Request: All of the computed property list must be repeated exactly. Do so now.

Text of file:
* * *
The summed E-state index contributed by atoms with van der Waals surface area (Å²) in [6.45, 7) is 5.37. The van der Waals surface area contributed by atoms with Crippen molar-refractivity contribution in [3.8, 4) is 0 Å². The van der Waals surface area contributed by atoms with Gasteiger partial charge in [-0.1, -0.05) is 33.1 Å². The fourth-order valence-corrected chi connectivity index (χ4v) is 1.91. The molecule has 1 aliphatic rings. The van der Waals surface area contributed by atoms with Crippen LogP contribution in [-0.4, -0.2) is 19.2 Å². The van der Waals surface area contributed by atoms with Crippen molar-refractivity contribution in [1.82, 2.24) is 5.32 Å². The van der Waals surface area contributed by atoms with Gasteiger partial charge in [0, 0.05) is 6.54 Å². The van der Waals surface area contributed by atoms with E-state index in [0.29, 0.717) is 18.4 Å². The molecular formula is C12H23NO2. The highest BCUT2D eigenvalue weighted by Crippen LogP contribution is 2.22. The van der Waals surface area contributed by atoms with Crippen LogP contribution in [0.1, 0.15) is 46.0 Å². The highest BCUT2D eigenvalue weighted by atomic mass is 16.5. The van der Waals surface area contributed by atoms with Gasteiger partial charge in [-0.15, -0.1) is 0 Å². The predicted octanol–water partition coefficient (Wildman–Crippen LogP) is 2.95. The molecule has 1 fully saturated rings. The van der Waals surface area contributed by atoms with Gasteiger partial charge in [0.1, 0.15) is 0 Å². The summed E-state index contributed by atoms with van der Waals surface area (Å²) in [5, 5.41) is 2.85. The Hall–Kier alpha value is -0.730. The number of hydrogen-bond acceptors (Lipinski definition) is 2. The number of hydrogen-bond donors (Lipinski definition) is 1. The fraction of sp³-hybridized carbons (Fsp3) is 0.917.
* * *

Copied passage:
The summed E-state index contributed by atoms with van der Waals surface area (Å²) in [6.45, 7) is 5.37. The van der Waals surface area contributed by atoms with Crippen molar-refractivity contribution in [3.8, 4) is 0 Å². The van der Waals surface area contributed by atoms with Gasteiger partial charge in [-0.1, -0.05) is 33.1 Å². The fourth-order valence-corrected chi connectivity index (χ4v) is 1.91. The molecule has 1 aliphatic rings. The van der Waals surface area contributed by atoms with Crippen LogP contribution in [-0.4, -0.2) is 19.2 Å². The van der Waals surface area contributed by atoms with Crippen molar-refractivity contribution in [1.82, 2.24) is 5.32 Å². The van der Waals surface area contributed by atoms with Gasteiger partial charge in [0, 0.05) is 6.54 Å². The van der Waals surface area contributed by atoms with E-state index in [0.29, 0.717) is 18.4 Å². The molecular formula is C12H23NO2. The highest BCUT2D eigenvalue weighted by Crippen LogP contribution is 2.22. The van der Waals surface area contributed by atoms with Crippen LogP contribution in [0.1, 0.15) is 46.0 Å². The highest BCUT2D eigenvalue weighted by atomic mass is 16.5. The van der Waals surface area contributed by atoms with Gasteiger partial charge in [-0.15, -0.1) is 0 Å². The predicted octanol–water partition coefficient (Wildman–Crippen LogP) is 2.95. The molecule has 1 fully saturated rings. The van der Waals surface area contributed by atoms with Gasteiger partial charge in [0.1, 0.15) is 0 Å². The summed E-state index contributed by atoms with van der Waals surface area (Å²) in [5, 5.41) is 2.85. The Hall–Kier alpha value is -0.730. The number of hydrogen-bond acceptors (Lipinski definition) is 2. The number of hydrogen-bond donors (Lipinski definition) is 1. The fraction of sp³-hybridized carbons (Fsp3) is 0.917.